A postmodern Religious Studies interested in Christianity would begin with such groups because they demonstrate the existence not of a distinct, single worldview called Christianity but rather a diversity of christianities assembled across multiple scales of the social (local, national and global). Critical religious literacy does not reside in being able to reproduce the ideologically policed borders of Christianity as a single tradition, but in being able to analyse its interactions and relations with the different scales and dimensions of the social, using multiple lenses (see Moore 2010).

This post was originally published on Socrel’s blog at Medium: Reposted with permission and gratitude.

Continue reading

Notes on Dreaming 

By Paul-François Tremlett

I have written about dreams in relation to anthropology and religion before (Tremlett 2008 and 2017), and I return to dreams here spurred on in part by the spate of stories in popular media about dreams and the pandemic (e.g. Renner 2020). Pandemic-dream stories, if I can call them that, sometimes rehearse a basic opposition between the idea that dreams are airy nothings and meaningless arbitrary associations on the one hand, and the idea that dreams are producers, performers and generators on the other.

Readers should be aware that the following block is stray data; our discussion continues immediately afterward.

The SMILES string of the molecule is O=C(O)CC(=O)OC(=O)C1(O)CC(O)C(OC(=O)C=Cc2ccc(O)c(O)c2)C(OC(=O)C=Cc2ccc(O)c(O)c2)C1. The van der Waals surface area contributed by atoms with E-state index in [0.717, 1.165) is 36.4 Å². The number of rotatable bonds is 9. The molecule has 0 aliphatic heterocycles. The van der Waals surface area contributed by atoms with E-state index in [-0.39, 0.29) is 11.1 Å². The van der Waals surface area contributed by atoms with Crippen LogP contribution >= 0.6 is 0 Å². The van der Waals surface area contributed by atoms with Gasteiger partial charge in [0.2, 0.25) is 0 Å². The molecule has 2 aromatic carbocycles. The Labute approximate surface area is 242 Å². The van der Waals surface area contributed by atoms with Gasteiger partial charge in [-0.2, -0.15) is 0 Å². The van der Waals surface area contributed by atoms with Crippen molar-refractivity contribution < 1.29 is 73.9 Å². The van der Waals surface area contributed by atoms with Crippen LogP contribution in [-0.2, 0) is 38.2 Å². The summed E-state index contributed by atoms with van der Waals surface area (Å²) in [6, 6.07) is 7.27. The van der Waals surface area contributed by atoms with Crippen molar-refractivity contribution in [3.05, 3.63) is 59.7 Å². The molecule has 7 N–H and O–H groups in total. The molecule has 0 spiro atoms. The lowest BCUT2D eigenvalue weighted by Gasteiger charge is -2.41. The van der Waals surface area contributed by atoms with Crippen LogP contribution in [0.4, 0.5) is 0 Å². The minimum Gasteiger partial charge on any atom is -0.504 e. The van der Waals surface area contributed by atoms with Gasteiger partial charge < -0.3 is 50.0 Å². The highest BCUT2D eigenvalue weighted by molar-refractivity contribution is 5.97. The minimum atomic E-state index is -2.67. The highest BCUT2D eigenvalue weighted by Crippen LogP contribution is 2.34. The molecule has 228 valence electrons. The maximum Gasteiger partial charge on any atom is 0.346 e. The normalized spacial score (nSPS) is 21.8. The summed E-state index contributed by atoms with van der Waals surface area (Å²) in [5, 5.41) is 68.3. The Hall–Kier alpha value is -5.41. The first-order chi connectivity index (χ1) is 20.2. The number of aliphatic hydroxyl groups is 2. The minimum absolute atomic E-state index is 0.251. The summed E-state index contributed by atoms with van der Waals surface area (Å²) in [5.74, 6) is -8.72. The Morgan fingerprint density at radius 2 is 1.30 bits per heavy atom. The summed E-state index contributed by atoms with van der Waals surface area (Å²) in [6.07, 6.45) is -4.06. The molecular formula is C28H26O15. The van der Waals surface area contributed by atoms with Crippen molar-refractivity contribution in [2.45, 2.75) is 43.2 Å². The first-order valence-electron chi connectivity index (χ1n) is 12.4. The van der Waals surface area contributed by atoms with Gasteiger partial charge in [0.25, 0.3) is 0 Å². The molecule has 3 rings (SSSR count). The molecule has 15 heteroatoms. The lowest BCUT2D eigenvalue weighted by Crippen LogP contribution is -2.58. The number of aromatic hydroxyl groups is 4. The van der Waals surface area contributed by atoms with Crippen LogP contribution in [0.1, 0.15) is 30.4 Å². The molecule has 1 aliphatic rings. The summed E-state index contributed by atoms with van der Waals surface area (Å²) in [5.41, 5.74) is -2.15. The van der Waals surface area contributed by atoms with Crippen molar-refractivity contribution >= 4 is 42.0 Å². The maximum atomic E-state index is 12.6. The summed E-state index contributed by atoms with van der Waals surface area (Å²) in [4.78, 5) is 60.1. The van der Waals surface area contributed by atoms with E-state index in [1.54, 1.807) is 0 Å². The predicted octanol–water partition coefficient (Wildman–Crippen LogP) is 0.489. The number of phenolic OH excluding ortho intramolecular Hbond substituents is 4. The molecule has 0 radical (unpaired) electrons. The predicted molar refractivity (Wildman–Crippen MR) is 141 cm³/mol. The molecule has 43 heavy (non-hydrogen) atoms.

Perhaps surprisingly, we can find that opposition at work in late nineteenth and early twentieth century writings about the origins of religion. For example, according to the British anthropologist E. B. Tylor (1832-1917), it was precisely the desire to explain the appearance, in dreams, of “human shapes” (Tylor 1903 I, 428), that led to the development of animism which was, or so Tylor claimed, the original form of religion. This view was vehemently opposed by Emile Durkheim (1858-1917) who argued that dreams leave only “vague impressions … in the memory” (Durkheim 1915, 58; 1960, 82) meaning that it was unlikely that anyone would spend much time dwelling or reflecting on them and, if they did, it was to no purpose anyway. As you may have guessed, Durkheim had his own theory about the origins of religion!